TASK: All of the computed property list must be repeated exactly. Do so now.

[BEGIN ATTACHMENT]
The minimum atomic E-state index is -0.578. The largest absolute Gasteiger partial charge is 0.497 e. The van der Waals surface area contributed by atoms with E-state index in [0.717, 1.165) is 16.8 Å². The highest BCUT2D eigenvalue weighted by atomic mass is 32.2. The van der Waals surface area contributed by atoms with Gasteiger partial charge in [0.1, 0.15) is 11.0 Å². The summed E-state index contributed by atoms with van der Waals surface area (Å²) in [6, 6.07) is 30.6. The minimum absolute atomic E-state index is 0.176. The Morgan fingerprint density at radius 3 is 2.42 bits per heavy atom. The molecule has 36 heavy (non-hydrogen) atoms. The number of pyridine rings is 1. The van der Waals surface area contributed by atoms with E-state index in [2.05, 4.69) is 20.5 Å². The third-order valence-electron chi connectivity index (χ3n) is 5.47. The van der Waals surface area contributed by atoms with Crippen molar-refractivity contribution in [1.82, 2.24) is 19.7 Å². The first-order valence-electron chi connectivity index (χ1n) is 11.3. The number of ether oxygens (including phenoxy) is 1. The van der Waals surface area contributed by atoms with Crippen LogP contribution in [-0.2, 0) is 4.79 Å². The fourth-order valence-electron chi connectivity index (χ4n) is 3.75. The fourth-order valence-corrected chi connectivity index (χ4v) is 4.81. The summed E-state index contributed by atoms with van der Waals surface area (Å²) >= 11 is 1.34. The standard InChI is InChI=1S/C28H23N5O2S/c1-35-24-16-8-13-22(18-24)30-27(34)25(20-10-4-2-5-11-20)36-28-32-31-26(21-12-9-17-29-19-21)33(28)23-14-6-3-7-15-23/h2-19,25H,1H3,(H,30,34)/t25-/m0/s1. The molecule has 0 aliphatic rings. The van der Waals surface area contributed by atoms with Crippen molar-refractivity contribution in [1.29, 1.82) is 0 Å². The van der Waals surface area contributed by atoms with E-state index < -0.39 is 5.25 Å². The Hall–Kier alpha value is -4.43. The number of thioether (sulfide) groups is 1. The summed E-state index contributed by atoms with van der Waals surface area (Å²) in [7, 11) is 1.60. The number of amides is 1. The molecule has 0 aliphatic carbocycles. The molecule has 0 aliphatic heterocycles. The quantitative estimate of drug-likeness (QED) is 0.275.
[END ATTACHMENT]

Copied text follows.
The minimum atomic E-state index is -0.578. The largest absolute Gasteiger partial charge is 0.497 e. The van der Waals surface area contributed by atoms with E-state index in [0.717, 1.165) is 16.8 Å². The highest BCUT2D eigenvalue weighted by atomic mass is 32.2. The van der Waals surface area contributed by atoms with Gasteiger partial charge in [0.1, 0.15) is 11.0 Å². The summed E-state index contributed by atoms with van der Waals surface area (Å²) in [6, 6.07) is 30.6. The minimum absolute atomic E-state index is 0.176. The Morgan fingerprint density at radius 3 is 2.42 bits per heavy atom. The molecule has 36 heavy (non-hydrogen) atoms. The number of pyridine rings is 1. The van der Waals surface area contributed by atoms with E-state index in [2.05, 4.69) is 20.5 Å². The third-order valence-electron chi connectivity index (χ3n) is 5.47. The van der Waals surface area contributed by atoms with Crippen molar-refractivity contribution in [1.82, 2.24) is 19.7 Å². The first-order valence-electron chi connectivity index (χ1n) is 11.3. The number of ether oxygens (including phenoxy) is 1. The van der Waals surface area contributed by atoms with Crippen LogP contribution in [-0.2, 0) is 4.79 Å². The fourth-order valence-electron chi connectivity index (χ4n) is 3.75. The fourth-order valence-corrected chi connectivity index (χ4v) is 4.81. The summed E-state index contributed by atoms with van der Waals surface area (Å²) >= 11 is 1.34. The standard InChI is InChI=1S/C28H23N5O2S/c1-35-24-16-8-13-22(18-24)30-27(34)25(20-10-4-2-5-11-20)36-28-32-31-26(21-12-9-17-29-19-21)33(28)23-14-6-3-7-15-23/h2-19,25H,1H3,(H,30,34)/t25-/m0/s1. The molecule has 0 aliphatic rings. The van der Waals surface area contributed by atoms with Crippen molar-refractivity contribution in [1.29, 1.82) is 0 Å². The van der Waals surface area contributed by atoms with E-state index < -0.39 is 5.25 Å². The Hall–Kier alpha value is -4.43. The number of thioether (sulfide) groups is 1. The summed E-state index contributed by atoms with van der Waals surface area (Å²) in [7, 11) is 1.60. The number of amides is 1. The molecule has 0 aliphatic carbocycles. The molecule has 0 aliphatic heterocycles. The quantitative estimate of drug-likeness (QED) is 0.275.